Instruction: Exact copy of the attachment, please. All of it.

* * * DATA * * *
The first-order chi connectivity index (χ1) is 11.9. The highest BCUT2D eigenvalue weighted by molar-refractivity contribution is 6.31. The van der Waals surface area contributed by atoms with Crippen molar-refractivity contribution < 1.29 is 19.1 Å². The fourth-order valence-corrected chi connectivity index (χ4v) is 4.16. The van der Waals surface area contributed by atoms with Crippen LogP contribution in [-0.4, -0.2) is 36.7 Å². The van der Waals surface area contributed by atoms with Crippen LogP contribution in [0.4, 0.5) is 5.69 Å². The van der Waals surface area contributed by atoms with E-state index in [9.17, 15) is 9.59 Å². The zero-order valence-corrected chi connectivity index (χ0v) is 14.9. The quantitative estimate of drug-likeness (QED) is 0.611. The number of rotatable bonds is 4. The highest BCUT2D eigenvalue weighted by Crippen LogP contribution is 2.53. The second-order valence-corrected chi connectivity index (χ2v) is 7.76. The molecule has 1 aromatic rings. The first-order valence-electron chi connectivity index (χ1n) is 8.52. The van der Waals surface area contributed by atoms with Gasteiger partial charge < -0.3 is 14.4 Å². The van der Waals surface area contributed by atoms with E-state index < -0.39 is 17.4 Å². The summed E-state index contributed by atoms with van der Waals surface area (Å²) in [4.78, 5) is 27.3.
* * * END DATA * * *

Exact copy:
The first-order chi connectivity index (χ1) is 11.9. The highest BCUT2D eigenvalue weighted by molar-refractivity contribution is 6.31. The van der Waals surface area contributed by atoms with Crippen molar-refractivity contribution < 1.29 is 19.1 Å². The fourth-order valence-corrected chi connectivity index (χ4v) is 4.16. The van der Waals surface area contributed by atoms with Crippen LogP contribution in [-0.4, -0.2) is 36.7 Å². The van der Waals surface area contributed by atoms with Crippen LogP contribution in [0.4, 0.5) is 5.69 Å². The van der Waals surface area contributed by atoms with E-state index in [9.17, 15) is 9.59 Å². The zero-order valence-corrected chi connectivity index (χ0v) is 14.9. The quantitative estimate of drug-likeness (QED) is 0.611. The number of rotatable bonds is 4. The highest BCUT2D eigenvalue weighted by Crippen LogP contribution is 2.53. The second-order valence-corrected chi connectivity index (χ2v) is 7.76. The molecule has 1 aromatic rings. The first-order valence-electron chi connectivity index (χ1n) is 8.52. The van der Waals surface area contributed by atoms with Gasteiger partial charge < -0.3 is 14.4 Å². The van der Waals surface area contributed by atoms with E-state index < -0.39 is 17.4 Å². The summed E-state index contributed by atoms with van der Waals surface area (Å²) in [4.78, 5) is 27.3.